This was the second reference to his impending deportation to reach Arafat.

Three weeks ago, “sensitive intelligence data” reached him that prime minister Ariel Sharon had ordered a special forces unit to be regrouped, retrained and standing by in case of a decision to storm Arafat’s Ramallah headquarters. He was to be separated from the 30 or so terror chiefs living under his protection since last year and put aboard an outgoing flight. Moratinos evidently knew what he was talking about.

At the same time, after Sharon was returned in Israel’s last general election on January 28, Abu Mazen came to Arafat and reported his impression that the new prime minister would be willing to accept President George W. Bush’s road map as formulated by the Quartet (US secretary of state Colin Powell, UN secretary Koffi Anan, the EU and Russia). In other words, the Palestinians may have finally recovered a potential peace partner.

Arafat heard his deputy out and told him to carry on with his informal exchanges with the Israelis. But, in private, he never for a moment abandoned his conviction that his fate vis a vis Israel and Saddam’s fate opposite the Americans were inextricably linked. To his close aides, he confided his belief that “they” – meaning the Israelis and the Americans - were pushing the Abu Mazen appointment forward as a vehicle for getting rid of him and effecting a regime change in Ramallah analogous to their goal in Baghdad. But he promised to fight with all his might so as not to let “them” get away with it.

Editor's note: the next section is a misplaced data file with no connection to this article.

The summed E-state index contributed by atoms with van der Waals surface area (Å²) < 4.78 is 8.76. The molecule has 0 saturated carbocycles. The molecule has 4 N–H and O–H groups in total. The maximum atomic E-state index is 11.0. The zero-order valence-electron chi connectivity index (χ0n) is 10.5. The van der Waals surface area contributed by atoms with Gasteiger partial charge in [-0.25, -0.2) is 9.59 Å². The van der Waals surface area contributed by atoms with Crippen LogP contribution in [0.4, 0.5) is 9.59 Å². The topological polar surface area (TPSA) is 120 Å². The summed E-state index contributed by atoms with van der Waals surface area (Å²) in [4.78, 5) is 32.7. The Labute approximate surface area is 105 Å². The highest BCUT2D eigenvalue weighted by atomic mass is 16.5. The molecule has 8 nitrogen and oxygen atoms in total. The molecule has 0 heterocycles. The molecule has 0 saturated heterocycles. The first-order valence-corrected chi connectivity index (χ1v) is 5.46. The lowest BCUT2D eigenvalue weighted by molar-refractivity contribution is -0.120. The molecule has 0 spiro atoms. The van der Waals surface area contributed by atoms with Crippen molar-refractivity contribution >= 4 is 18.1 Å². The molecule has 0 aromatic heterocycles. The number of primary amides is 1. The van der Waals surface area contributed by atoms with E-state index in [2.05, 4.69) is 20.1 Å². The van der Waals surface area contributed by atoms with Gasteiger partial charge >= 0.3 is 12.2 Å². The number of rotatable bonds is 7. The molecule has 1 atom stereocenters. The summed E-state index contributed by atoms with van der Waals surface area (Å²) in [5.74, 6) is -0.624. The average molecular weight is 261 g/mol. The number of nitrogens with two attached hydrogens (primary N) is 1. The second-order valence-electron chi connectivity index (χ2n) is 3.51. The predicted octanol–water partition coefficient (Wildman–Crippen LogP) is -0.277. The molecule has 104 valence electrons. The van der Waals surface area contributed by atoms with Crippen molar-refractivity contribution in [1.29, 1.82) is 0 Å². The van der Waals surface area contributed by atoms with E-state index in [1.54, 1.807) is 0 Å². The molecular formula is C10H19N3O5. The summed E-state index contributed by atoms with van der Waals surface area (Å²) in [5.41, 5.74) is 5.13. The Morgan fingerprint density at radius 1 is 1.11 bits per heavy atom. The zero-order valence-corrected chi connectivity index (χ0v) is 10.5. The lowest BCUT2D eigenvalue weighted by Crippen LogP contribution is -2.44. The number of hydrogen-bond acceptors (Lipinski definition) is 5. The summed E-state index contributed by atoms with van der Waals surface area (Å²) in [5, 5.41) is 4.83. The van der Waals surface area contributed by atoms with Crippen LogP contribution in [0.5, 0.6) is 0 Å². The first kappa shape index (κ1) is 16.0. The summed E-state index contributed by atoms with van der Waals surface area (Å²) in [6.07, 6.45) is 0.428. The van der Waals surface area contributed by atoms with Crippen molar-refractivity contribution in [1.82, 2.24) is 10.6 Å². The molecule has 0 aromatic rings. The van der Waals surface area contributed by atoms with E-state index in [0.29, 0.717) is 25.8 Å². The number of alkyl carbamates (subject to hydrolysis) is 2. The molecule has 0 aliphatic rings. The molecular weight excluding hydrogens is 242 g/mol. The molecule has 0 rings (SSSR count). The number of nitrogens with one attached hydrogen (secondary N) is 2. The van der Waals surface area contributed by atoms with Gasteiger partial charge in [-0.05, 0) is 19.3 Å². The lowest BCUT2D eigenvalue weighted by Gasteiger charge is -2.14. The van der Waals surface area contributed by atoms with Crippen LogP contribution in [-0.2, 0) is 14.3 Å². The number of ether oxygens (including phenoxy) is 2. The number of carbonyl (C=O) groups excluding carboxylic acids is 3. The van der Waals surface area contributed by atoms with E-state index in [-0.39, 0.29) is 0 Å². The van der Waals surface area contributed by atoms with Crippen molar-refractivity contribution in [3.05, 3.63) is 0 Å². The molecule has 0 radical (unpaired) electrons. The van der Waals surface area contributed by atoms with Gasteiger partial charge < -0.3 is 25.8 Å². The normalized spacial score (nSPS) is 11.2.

To preserve his standard weapon, Arafat torpedoed Egypt’s painstaking efforts to bring Palestinian terrorist factions round to a ceasefire. The Hamas quickly followed Arafat’s lead. And Abu Mazen, sensing which way the wind was blowing at the Cairo conference, stayed clear.

Arafat was moved to prevent the Cairo conference from tying his hands with a ceasefire by three considerations:

1. He felt bound to keep his terror campaign escalating in order to provide Saddam Hussein with a second warfront.

2. He was determined to deny Egypt and its president Hosni Mubarak, supporters of the US offensive against Iraq, the kudos of achieving a ceasefire. Since his August 2000 encounter with President Bill Clinton and prime minister Ehud Barak at Camp David, Arafat has had nothing but contempt for Egypt and Saudi Arabia and acknowledges only Iraq, Iran and Syria as regional powers.